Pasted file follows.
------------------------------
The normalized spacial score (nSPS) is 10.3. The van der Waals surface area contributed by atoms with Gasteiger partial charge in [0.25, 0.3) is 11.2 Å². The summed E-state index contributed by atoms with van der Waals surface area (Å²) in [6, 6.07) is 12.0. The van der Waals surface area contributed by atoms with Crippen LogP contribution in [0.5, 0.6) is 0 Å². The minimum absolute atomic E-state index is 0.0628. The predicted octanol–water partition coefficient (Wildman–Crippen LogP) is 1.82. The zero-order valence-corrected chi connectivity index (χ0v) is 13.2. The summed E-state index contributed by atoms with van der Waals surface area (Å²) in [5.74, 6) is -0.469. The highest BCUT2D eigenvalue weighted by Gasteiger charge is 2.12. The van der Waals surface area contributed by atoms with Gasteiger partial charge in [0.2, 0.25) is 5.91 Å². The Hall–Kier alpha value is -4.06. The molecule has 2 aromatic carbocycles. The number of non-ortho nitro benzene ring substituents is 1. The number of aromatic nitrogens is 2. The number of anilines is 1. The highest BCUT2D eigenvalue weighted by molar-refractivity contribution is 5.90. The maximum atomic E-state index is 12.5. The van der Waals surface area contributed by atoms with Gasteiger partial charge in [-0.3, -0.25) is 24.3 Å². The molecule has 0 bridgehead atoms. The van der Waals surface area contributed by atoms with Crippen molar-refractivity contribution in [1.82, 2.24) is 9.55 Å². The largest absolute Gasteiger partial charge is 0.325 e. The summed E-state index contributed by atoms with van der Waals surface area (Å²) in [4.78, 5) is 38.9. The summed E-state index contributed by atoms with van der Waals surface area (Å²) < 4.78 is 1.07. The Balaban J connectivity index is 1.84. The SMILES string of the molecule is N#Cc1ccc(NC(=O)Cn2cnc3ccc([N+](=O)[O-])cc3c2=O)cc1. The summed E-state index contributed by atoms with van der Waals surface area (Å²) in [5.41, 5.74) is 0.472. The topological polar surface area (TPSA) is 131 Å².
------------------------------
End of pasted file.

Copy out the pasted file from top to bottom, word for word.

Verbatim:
The normalized spacial score (nSPS) is 10.3. The van der Waals surface area contributed by atoms with Gasteiger partial charge in [0.25, 0.3) is 11.2 Å². The summed E-state index contributed by atoms with van der Waals surface area (Å²) in [6, 6.07) is 12.0. The van der Waals surface area contributed by atoms with Crippen LogP contribution in [0.5, 0.6) is 0 Å². The minimum absolute atomic E-state index is 0.0628. The predicted octanol–water partition coefficient (Wildman–Crippen LogP) is 1.82. The zero-order valence-corrected chi connectivity index (χ0v) is 13.2. The summed E-state index contributed by atoms with van der Waals surface area (Å²) in [5.74, 6) is -0.469. The highest BCUT2D eigenvalue weighted by Gasteiger charge is 2.12. The van der Waals surface area contributed by atoms with Gasteiger partial charge in [0.2, 0.25) is 5.91 Å². The Hall–Kier alpha value is -4.06. The molecule has 2 aromatic carbocycles. The number of non-ortho nitro benzene ring substituents is 1. The number of aromatic nitrogens is 2. The number of anilines is 1. The highest BCUT2D eigenvalue weighted by molar-refractivity contribution is 5.90. The maximum atomic E-state index is 12.5. The van der Waals surface area contributed by atoms with Gasteiger partial charge in [-0.3, -0.25) is 24.3 Å². The molecule has 0 bridgehead atoms. The van der Waals surface area contributed by atoms with Crippen molar-refractivity contribution in [1.82, 2.24) is 9.55 Å². The largest absolute Gasteiger partial charge is 0.325 e. The summed E-state index contributed by atoms with van der Waals surface area (Å²) in [4.78, 5) is 38.9. The summed E-state index contributed by atoms with van der Waals surface area (Å²) < 4.78 is 1.07. The Balaban J connectivity index is 1.84. The SMILES string of the molecule is N#Cc1ccc(NC(=O)Cn2cnc3ccc([N+](=O)[O-])cc3c2=O)cc1. The summed E-state index contributed by atoms with van der Waals surface area (Å²) in [5.41, 5.74) is 0.472. The topological polar surface area (TPSA) is 131 Å².